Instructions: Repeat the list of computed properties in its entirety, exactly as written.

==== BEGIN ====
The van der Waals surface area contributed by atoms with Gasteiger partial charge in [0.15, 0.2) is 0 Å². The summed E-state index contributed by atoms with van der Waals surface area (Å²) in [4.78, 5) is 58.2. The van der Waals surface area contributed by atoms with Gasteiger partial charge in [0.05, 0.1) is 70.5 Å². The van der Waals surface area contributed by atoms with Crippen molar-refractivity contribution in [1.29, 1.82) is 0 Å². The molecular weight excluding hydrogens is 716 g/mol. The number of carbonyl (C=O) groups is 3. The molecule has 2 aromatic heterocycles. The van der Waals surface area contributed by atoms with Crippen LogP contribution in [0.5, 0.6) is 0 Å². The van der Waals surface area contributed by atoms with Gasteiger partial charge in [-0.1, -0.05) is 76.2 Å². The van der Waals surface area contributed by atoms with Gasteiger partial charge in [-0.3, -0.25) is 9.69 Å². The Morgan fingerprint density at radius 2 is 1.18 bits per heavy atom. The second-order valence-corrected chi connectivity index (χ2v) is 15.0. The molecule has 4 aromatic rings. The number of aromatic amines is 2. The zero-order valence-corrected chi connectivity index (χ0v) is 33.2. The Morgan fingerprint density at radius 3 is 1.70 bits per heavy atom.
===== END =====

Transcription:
The van der Waals surface area contributed by atoms with Gasteiger partial charge in [0.15, 0.2) is 0 Å². The summed E-state index contributed by atoms with van der Waals surface area (Å²) in [4.78, 5) is 58.2. The van der Waals surface area contributed by atoms with Gasteiger partial charge in [0.05, 0.1) is 70.5 Å². The van der Waals surface area contributed by atoms with Crippen molar-refractivity contribution in [1.29, 1.82) is 0 Å². The molecular weight excluding hydrogens is 716 g/mol. The number of carbonyl (C=O) groups is 3. The molecule has 2 aromatic heterocycles. The van der Waals surface area contributed by atoms with Crippen LogP contribution in [0.5, 0.6) is 0 Å². The van der Waals surface area contributed by atoms with Gasteiger partial charge in [-0.1, -0.05) is 76.2 Å². The van der Waals surface area contributed by atoms with Gasteiger partial charge in [-0.3, -0.25) is 9.69 Å². The Morgan fingerprint density at radius 2 is 1.18 bits per heavy atom. The second-order valence-corrected chi connectivity index (χ2v) is 15.0. The molecule has 4 aromatic rings. The number of aromatic amines is 2. The zero-order valence-corrected chi connectivity index (χ0v) is 33.2. The Morgan fingerprint density at radius 3 is 1.70 bits per heavy atom.